Anonymous asked: I know that there is a lot of debate among reputable piercers about after care. Sea salt soaks vs. sea salt spray vs. doing nothing at all. I know that you are in the school of thought of just leaving it alone and letting your body do the work. Why do you see this as the best method and what do you usually recommend if any problems arise during the healing process?
The human body is equipped with an immune system. That immune system makes sure that if you trip and fall and skin your knee, you don’t have to worry about imminent infection and death. When you trip and fall and skin that knee, your skin isn’t cleaned and prepped first, that sidewalk isn’t sterile, and the gravel and debris that get stuck in your wound aren’t implant grade. And yet the average person’s body would have no issue healing that with no aftercare regimen whatsoever. So, when I use validated and widely practiced skin cleaning protocols, sterile implements and jewelry, implant grade materials, and an aseptic technique - the risks are WAY lower than that skinned knee, right?
Now, saline is non-irritating to the body, which is awesome. Canned saline is sterile and comes out of the can with enough force to rinse away any dried lymphatic fluid or blood that might be present around your piercing, and it’s cool and calming. Is it bad or wrong to use? No. Is it doing anything your showerhead wouldn’t? Nope. The saline is merely the fluid providing that irrigation force. Dispensing that saline onto sterile gauze and warming it and using it as a compress isn’t a bad idea. Heat is a vasodilator, meaning it expands blood vessels, making it easier for the body to deliver oxygen, white blood cells, and nutrients - all things a healing wound needs. Can this be done with a showerhead? Yep. Even a heating pad? Yep. Again, the saline is just a conduit for something else - this time for the heat.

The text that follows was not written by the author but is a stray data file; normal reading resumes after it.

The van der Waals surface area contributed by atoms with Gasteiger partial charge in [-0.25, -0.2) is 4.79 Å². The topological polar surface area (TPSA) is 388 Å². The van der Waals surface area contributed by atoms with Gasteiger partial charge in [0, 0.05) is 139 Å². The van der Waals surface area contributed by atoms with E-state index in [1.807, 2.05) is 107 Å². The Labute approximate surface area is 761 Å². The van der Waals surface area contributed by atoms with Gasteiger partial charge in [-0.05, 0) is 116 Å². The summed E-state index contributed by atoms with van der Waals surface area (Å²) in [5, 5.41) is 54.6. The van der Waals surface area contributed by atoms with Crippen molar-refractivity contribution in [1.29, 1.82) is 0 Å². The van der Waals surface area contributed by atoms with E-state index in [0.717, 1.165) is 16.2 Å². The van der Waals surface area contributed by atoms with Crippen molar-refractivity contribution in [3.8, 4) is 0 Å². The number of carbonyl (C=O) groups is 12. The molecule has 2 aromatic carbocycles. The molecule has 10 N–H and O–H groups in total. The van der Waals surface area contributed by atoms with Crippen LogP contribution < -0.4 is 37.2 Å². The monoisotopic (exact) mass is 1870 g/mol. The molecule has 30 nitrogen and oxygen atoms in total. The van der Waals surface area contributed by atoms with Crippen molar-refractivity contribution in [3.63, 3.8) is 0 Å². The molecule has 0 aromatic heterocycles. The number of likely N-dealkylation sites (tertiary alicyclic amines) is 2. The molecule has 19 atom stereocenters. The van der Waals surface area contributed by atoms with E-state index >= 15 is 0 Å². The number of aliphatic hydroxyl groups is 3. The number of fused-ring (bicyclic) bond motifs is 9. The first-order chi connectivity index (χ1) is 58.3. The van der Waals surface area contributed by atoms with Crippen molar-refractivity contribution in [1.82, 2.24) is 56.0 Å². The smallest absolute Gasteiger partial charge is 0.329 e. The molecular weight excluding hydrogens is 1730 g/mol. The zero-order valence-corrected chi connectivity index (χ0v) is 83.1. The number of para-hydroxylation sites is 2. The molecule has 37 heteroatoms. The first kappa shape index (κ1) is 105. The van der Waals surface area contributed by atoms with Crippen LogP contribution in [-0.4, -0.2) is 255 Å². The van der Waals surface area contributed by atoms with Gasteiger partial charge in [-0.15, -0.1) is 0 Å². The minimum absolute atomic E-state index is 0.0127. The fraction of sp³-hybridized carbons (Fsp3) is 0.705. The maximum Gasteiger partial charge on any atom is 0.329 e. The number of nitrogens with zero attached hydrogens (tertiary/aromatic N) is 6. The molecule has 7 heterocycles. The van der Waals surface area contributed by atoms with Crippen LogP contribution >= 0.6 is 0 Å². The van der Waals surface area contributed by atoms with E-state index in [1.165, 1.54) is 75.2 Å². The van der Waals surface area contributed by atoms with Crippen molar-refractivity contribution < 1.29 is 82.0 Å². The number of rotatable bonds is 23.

Salt water soaks are sort of the knock off brand of saline… It’s not sterile, it’s not at the right ratio of sodium chloride to water, many people are reusing the same cup without washing it, that salt isn’t produced in a clean way, they’re mixing the solution and storing it, allowing for the growth of bacteria… There’s a lot of room for error here. Medical studies on saline soaks in open wounds showed that they actually encouraged bacterial growth. Probably not worth doing.
Now, doctors aren’t really piercing people - so let’s look at something similar: sutures. If you go see a doctor to have some sutures done, that wound is fairly similar to a piercing. A doctor doesn’t recommend saline soaks, or emu oil, or H2Ocean… she tells you to keep the area clean (free of debris) and dry. She doesn’t want you to rotate those sutures, or move them back and forth - she wants you to forget they ever happened and live your life and come back and have them looked at. Why should we, as piercers, practice anything different? If your body can heal a wound on it’s own, why complicate things with methods that could make things worse or at least aren’t really benefitting you?
I think that when we’re dealing with paying clients’ money and bodies, we owe them the best we can offer. For me, that means reminding them of how their body heals, and encouraging them to take good care of their whole self - eating well, sleeping well, avoiding stress, living a happy and healthy life.
Now, problems do arise during the healing process from time to time, but there’s usually some sort of cause for that. I try to pinpoint the cause of the irritation, and address it. Is the piercing being touched or moved? Stop doing that. Is there gross debris irritating the healing? Make sure it’s being rinsed away in the shower. Additionally, there can be issues like angles, jewelry fit and quality, etc. - but let’s assume I’ve done the piercing and those aren’t the cause. These are easily stopped, not just treated.
Again: I will say, there’s nothing inherently wrong with saline irrigation or compresses, but it’s nothing that won’t be done anyhow. If your piercer recommends saline - use it! They’re not wrong, and they’re not misleading you.